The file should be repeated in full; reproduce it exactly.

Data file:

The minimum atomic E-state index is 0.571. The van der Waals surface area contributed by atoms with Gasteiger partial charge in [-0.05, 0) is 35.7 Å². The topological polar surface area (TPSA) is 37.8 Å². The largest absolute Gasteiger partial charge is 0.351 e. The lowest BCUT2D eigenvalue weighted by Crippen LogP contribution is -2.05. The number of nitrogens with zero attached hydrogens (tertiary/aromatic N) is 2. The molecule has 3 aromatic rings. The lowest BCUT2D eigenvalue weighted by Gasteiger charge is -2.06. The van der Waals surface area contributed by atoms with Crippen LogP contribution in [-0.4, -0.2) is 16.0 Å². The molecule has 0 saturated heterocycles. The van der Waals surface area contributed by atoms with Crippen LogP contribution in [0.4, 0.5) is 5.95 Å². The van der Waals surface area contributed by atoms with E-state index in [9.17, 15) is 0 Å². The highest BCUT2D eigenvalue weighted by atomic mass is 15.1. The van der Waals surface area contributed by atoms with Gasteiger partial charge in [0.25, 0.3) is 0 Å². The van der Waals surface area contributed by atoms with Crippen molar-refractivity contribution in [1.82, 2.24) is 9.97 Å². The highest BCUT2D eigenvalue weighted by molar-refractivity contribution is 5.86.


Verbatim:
The minimum atomic E-state index is 0.571. The van der Waals surface area contributed by atoms with Gasteiger partial charge in [-0.05, 0) is 35.7 Å². The topological polar surface area (TPSA) is 37.8 Å². The largest absolute Gasteiger partial charge is 0.351 e. The lowest BCUT2D eigenvalue weighted by Crippen LogP contribution is -2.05. The number of nitrogens with zero attached hydrogens (tertiary/aromatic N) is 2. The molecule has 3 aromatic rings. The lowest BCUT2D eigenvalue weighted by Gasteiger charge is -2.06. The van der Waals surface area contributed by atoms with Crippen LogP contribution in [-0.4, -0.2) is 16.0 Å². The molecule has 0 saturated heterocycles. The van der Waals surface area contributed by atoms with Crippen LogP contribution in [0.4, 0.5) is 5.95 Å². The van der Waals surface area contributed by atoms with E-state index in [9.17, 15) is 0 Å². The highest BCUT2D eigenvalue weighted by atomic mass is 15.1. The van der Waals surface area contributed by atoms with Gasteiger partial charge in [0.25, 0.3) is 0 Å². The van der Waals surface area contributed by atoms with Crippen molar-refractivity contribution in [1.82, 2.24) is 9.97 Å². The highest BCUT2D eigenvalue weighted by molar-refractivity contribution is 5.86.